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The question is:

5.2.11. Let $X_n$ and $Y_n$ be positive integrable and adapted to Fn. Suppose $\mathbb E(X_{n+1}|\mathcal F_n) ≤ (1 + Y_n )X_n$ with $ \sum Y_n < \infty$ a.s. Prove that $X_n$ converges a.s. to a finite limit by finding a closely related supermartingale.

My guess is that we can define $Z_n = \prod_{m \le n} (1+Y_m)$. Then the given inequality can be rewritten as $$ \mathbb E(X_{n+1}/Z_n|\mathcal F_n) ≤ X_n /Z_{n-1}. $$ Let $S_n = X_n / Z_{n-1}$. As long as $S_n$ is integrable for all $n$ (I think they are because $Z_n \ge 1$), $S_n$ is a positive super martingale. So by martingale convergence theorem, we have $X_n / Z_{n-1}$ converges almost surely to a finite limit. By this question, we have $Z_n$ converges almost surely. It follows that $X_n$ converges almost surely.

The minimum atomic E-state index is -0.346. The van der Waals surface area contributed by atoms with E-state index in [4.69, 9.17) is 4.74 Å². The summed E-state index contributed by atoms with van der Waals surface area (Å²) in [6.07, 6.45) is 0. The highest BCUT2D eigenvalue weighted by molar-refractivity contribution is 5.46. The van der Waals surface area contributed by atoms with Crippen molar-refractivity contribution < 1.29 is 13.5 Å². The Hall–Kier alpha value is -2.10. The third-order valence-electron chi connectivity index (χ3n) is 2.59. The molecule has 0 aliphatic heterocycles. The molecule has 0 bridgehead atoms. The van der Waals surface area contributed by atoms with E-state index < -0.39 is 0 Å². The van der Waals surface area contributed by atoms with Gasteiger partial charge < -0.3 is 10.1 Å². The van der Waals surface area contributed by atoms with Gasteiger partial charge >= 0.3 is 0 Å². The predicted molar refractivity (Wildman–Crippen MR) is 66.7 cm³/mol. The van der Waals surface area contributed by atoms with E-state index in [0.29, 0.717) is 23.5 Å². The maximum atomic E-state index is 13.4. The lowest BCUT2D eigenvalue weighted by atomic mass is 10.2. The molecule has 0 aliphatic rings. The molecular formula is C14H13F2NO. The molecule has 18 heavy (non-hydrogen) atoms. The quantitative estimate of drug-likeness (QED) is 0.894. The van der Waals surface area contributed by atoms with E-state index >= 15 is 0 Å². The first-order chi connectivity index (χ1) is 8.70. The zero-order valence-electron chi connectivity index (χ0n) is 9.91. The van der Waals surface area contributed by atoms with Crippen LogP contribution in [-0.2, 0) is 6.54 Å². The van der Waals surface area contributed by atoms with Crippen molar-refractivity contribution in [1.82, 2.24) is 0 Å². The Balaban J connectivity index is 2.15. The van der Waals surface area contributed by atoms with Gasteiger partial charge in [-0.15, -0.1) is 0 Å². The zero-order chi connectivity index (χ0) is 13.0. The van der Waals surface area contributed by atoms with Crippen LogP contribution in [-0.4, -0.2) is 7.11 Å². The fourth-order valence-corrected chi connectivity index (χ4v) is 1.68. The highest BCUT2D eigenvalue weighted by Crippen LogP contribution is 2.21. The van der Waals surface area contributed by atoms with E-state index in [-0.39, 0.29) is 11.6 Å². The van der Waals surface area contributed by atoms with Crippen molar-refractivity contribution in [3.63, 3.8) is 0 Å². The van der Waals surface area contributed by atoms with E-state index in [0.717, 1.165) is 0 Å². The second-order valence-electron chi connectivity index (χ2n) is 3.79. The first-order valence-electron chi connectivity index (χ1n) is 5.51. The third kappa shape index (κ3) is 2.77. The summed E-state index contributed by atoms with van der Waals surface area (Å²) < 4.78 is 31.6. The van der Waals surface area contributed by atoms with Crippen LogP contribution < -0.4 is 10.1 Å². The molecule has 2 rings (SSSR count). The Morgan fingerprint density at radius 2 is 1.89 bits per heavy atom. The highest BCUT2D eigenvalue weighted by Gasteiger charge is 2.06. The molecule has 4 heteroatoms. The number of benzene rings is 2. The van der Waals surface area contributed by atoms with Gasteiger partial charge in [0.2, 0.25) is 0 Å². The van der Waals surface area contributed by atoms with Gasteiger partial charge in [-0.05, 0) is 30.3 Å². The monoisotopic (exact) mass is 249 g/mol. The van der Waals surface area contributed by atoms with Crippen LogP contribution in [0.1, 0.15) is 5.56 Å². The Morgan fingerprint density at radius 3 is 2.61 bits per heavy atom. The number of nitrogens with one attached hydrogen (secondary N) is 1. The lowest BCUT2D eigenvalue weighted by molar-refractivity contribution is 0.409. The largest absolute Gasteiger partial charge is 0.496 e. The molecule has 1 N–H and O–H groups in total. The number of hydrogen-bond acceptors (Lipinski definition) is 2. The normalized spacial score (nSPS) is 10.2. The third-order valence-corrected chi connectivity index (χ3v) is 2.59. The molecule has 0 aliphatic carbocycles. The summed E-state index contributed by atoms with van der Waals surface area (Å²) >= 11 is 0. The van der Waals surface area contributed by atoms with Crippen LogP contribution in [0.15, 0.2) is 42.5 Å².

So is this a valid proof?

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Looks good. I remember this exercise; the hardest part was finding the recipe for the supermartingale. – A Blumenthal Feb 21 '13 at 20:37

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